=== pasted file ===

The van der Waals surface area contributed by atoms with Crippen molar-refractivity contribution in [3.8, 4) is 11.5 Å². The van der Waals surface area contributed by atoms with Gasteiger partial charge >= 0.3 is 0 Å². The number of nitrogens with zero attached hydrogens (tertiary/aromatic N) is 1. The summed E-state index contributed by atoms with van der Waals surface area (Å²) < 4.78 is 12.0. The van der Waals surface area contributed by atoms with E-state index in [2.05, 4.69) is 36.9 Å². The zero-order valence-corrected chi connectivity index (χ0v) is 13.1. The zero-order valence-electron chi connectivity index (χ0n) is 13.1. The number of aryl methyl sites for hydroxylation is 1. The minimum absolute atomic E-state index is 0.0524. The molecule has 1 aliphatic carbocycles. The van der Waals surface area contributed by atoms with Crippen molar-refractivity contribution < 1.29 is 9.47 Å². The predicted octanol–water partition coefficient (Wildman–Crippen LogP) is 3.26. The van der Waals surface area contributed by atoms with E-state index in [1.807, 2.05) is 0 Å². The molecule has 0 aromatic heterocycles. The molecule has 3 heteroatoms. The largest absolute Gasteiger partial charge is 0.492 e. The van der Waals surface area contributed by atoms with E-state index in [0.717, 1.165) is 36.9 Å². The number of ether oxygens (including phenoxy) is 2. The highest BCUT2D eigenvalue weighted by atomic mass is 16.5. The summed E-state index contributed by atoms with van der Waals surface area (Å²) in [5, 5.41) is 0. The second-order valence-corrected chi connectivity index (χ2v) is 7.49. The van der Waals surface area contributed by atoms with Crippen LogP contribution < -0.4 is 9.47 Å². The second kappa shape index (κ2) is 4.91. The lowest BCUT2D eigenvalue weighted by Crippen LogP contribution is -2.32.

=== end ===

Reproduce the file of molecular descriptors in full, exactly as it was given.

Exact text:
The van der Waals surface area contributed by atoms with Crippen molar-refractivity contribution in [3.8, 4) is 11.5 Å². The van der Waals surface area contributed by atoms with Gasteiger partial charge >= 0.3 is 0 Å². The number of nitrogens with zero attached hydrogens (tertiary/aromatic N) is 1. The summed E-state index contributed by atoms with van der Waals surface area (Å²) < 4.78 is 12.0. The van der Waals surface area contributed by atoms with E-state index in [2.05, 4.69) is 36.9 Å². The zero-order valence-corrected chi connectivity index (χ0v) is 13.1. The zero-order valence-electron chi connectivity index (χ0n) is 13.1. The number of aryl methyl sites for hydroxylation is 1. The minimum absolute atomic E-state index is 0.0524. The molecule has 1 aliphatic carbocycles. The van der Waals surface area contributed by atoms with Crippen molar-refractivity contribution < 1.29 is 9.47 Å². The predicted octanol–water partition coefficient (Wildman–Crippen LogP) is 3.26. The van der Waals surface area contributed by atoms with E-state index in [1.807, 2.05) is 0 Å². The molecule has 0 aromatic heterocycles. The molecule has 3 heteroatoms. The largest absolute Gasteiger partial charge is 0.492 e. The van der Waals surface area contributed by atoms with E-state index in [0.717, 1.165) is 36.9 Å². The number of ether oxygens (including phenoxy) is 2. The highest BCUT2D eigenvalue weighted by atomic mass is 16.5. The summed E-state index contributed by atoms with van der Waals surface area (Å²) in [5, 5.41) is 0. The second-order valence-corrected chi connectivity index (χ2v) is 7.49. The van der Waals surface area contributed by atoms with Crippen LogP contribution < -0.4 is 9.47 Å². The second kappa shape index (κ2) is 4.91. The lowest BCUT2D eigenvalue weighted by Crippen LogP contribution is -2.32.